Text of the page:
Life Gets Messy

October 8, 2011 by  
Filed under Uncategorized

by Ruda Tovar

I had the honor of cleaning some excess clutter out of our basement the other day, and during the process I stumbled upon my sons old training toilet AKA “the potty.” This little relic instantly brought a hundred memories rushing to my brain, some good, some bad, but almost all were ugly. So there I stood, reminiscing about my son’s historic battles with toilet training and I remembered the worst moment during his transition from diaper to toilet.

My family was at a park enjoying a nice sunny day, letting our son be a 2½-year-old with other  2½-year-old year olds. My wife and I had been “potty” training him for a month or so, and it was a slow and arduous process, full of surprises and very few success stories. Nevertheless, we knew—or at least thought we knew—it was time for him to make the change. As all parents who went through this know, you always have a back-up plan when taking your child out into public places (an extra set of clothes, an extra diaper or pull-up etc.). Preparation for the dreaded “accident” is crucial. This day was no different; we had the emergency bag with us, and all was well. A half hour past, and our son was darting around, behaving like a maniac toddler, drunk with freedom. Then, it happened.

“Daddy, I need to go there, I need to go there!” as my son points to a huge flower- pot in the middle of the play area. I ask if it was pee or the other one, and he informs me via an unnatural look on his face that it was the other one.

At this point in the story, I’d like explain a few things:

A. Yes, we had been watching for all the indicators of a bathroom break, and had even asked him if he needed to go.

B. We had never been to this park before, and therefore didn’t know where the bathrooms were.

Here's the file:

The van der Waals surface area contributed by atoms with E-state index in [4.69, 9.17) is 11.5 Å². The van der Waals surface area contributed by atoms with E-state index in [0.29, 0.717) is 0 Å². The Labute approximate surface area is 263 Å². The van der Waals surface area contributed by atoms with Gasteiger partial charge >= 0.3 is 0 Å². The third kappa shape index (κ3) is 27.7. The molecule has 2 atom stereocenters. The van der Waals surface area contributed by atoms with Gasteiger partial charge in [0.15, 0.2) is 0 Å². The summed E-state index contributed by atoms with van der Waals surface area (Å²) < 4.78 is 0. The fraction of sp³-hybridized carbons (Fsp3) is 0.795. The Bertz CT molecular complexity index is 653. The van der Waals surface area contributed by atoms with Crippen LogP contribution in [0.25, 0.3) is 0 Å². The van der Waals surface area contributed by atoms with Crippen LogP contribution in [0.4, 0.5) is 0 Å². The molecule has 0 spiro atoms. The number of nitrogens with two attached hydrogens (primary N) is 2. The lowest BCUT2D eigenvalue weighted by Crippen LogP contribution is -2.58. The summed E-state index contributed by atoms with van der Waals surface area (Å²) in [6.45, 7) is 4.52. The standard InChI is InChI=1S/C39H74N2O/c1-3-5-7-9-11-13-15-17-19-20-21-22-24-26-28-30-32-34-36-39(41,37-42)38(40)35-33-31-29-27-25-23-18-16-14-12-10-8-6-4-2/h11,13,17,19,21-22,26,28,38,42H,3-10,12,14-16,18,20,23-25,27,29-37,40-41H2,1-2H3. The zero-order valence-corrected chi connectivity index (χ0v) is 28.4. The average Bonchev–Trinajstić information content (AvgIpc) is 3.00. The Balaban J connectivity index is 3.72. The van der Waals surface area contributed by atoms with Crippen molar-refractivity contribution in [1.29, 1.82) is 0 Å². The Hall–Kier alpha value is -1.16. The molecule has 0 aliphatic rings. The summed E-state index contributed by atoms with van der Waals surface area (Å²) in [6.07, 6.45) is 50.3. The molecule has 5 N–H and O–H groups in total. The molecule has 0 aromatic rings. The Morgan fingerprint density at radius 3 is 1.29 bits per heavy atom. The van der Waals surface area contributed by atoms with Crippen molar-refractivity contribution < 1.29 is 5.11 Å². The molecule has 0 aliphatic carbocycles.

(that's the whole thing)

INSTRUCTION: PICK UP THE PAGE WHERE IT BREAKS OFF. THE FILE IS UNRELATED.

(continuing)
C. We were in China. TechnicallyHong Kong, but at this point what difference did that make.       

My initial reaction was panic, but that subsided when I realized we had the emergency bag within arms reach, ready for deployment. My wife was gone, so was my mother-in-law, and so was the bag. Welcome back, panic. I snatched my son up and told him to hold it; I picked a sign and started running towards it, looking for any indicator of a restroom. After several failed attempts, all I had was an increased heart rate and a toddler that was ready to go Chernobylin his pants. Then, finally there it was: the restroom.

I darted in and suddenly felt like I had stepped into an alternate reality. A reality in which toilet bowls didn’t exist, just porcelain-lined holes in the ground, a reality in which there aren’t doors on any of the bathroom stalls, a reality in which the water (?) pipes are leaking above me, a reality in which my son rendered a pungent poop-dragon from his bottom region, a reality where I didn’t have a phone or any means to communicate with the emergency bag. But, this wasn’t an alternate reality; it was the reality I had to deal with. I took my boy to the “toilet,” instructed him the best I could to release the rest of the foul beast within. He wasn’t feeling it, but knew there was no choice. The underwear went straight into the trash, and the pants went into the sink. So, there I was, in a Chinese bathroom washing the you-know-what out of my kids pants, then the door opens and a local walks in. He took a glance around the small space we were stuck in, a double take on the naked white toddler staring at this mysterious semi-toilet and then he started to relieve himself right next to me, sans partition. I know it just keeps getting better. I kept washing and scrubbing my sons pants, pausing only to let my new friend wash his hands, yeah he was that cool. At last, I had my son’s backside looking clean and the pants weren’t half bad for a Chinese park bathroom. I cleaned myself up, dressed my kid, and took a deep breath, because I don’t think I had taken one since I ran out of the playground. We walked back toward the play area, found my wife and mother-in law slurping their frozen treats and resumed the day’s activities. Yes, I told my wife what happened, but it still hadn’t hit me, it was all so transient.

So, for all you dads out there who are worried about your child’s success ratio, for all you dads who get stuck with the disaster, the memory I just related is for all of you, for all of us. I know there are much worse stories than mine, and I’d love to hear them because after all, this is your kid’s life. It gets messy.

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